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Coronary wedge pressure varies with systemic blood pressure, which in turn may fluctuate during PCI due to various clinical and procedural factors. The study aims to evaluate the impact of peri-procedural variation in wedge pressure (Pw) on serial measurements of Index of Microvascular Resistance (IMR) in patients undergoing PCI for NSTEACS.
Wedge pressure was measured immediately before and after PCI with St. Jude CertusTM PressureWireTM (St. Paul, Minnesota, USA) during prolonged occlusive intra-coronary balloon inflation. Serial IMR were then derived with Pa x Tmn x (Pd-Pw)/(Pa-Pw) and compared between the following approaches by imputing: 1) numerically the smallest Pw measured (Pwm) overall; 2) the smallest Pwm pre- and post-procedurally for pre and post procedural IMR, respectively; 3) Pw (Pwd) derived from mutiplying Pa at the time of FFR and Tmn determination by the ratio of the overall smallest Pwm/concurrently measured Pa; 4) Pwd from the ratio of pre- and post-procedural Pwm/respective concurrently measured Pa.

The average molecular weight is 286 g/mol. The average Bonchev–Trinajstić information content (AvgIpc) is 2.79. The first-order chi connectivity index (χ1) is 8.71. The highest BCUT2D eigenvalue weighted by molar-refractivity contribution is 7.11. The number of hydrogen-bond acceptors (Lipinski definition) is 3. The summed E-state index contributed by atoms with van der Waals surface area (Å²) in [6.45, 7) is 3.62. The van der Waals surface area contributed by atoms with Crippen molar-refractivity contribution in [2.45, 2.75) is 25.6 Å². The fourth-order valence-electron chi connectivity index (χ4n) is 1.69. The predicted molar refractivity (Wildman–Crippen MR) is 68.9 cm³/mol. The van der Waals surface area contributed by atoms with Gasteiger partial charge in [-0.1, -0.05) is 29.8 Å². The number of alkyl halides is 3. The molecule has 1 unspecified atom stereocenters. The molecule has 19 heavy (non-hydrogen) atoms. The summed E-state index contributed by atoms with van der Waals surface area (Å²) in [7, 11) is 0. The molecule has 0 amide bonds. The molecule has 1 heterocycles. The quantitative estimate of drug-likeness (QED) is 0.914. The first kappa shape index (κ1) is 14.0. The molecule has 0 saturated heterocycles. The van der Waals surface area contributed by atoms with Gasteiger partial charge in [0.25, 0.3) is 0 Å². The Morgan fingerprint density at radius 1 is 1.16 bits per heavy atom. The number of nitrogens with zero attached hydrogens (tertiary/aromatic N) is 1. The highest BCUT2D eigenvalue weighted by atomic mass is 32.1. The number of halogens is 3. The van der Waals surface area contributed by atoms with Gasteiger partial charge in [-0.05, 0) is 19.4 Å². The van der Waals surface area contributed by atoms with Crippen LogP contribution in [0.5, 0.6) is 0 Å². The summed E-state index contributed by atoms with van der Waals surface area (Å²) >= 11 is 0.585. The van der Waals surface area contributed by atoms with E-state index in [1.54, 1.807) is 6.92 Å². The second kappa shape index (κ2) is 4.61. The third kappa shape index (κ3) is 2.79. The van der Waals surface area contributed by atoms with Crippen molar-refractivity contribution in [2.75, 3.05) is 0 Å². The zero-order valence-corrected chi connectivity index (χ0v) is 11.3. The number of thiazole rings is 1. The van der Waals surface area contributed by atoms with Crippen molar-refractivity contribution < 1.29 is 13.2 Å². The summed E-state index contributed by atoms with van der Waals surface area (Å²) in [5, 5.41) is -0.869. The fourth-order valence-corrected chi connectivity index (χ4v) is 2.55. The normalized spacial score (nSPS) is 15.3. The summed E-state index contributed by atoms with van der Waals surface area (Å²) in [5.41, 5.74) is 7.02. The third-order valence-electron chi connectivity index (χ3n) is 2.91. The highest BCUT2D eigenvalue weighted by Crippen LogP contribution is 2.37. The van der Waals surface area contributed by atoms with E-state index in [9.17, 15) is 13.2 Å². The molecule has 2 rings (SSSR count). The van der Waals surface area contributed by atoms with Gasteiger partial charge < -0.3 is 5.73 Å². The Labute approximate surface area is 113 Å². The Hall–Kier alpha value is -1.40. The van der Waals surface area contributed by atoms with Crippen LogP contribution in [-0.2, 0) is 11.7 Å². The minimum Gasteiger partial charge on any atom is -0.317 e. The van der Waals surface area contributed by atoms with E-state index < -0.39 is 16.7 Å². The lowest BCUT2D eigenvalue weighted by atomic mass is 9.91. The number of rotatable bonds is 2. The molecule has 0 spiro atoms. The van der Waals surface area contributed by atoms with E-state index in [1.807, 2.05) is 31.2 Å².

50 patients were included for analysis. Overall, 82% were males and the mean age was 65. 78% of the patients presented with NSTEMI, while the rest had UAP. No significant difference was noted in peri-procedural Pwm both numerically (19.9 vs. 20.8 mmHg, p=0.36) and as a ratio to concurrently measured Pa (23.2% vs. 23.5%, p=0.75). Pwm, particularly when corrected for Pa, is highly reproducible on repeated measures (correlation coefficient: 0.979). A significant difference was noted in Pa measured at different stages of the procedures (11.9-13.5mmHg; p<0.001). Consequently, a significant difference in IMR was evident when the absolute Pwm value was used, as compared with when Pwd was used in its derivation (Mean difference: -3.3 and -0.25 for pre and post procedural IMR, respectively; p =0.001 and 0.015, respectively).
Wedge pressure does not change significantly peri-procedurally in patients undergoing PCI for NSTEACS, and is highly reproducible on repeated measures. A single Pw measurement is therefore sufficient in serial estimation of IMR during PCI. Where there is a significant variance in Pa during a PCI however, the measured Pw should be corrected for concurrently measured Pa when IMR is calculated.
IMAGING: FFR and Physiologic Lesion Assessment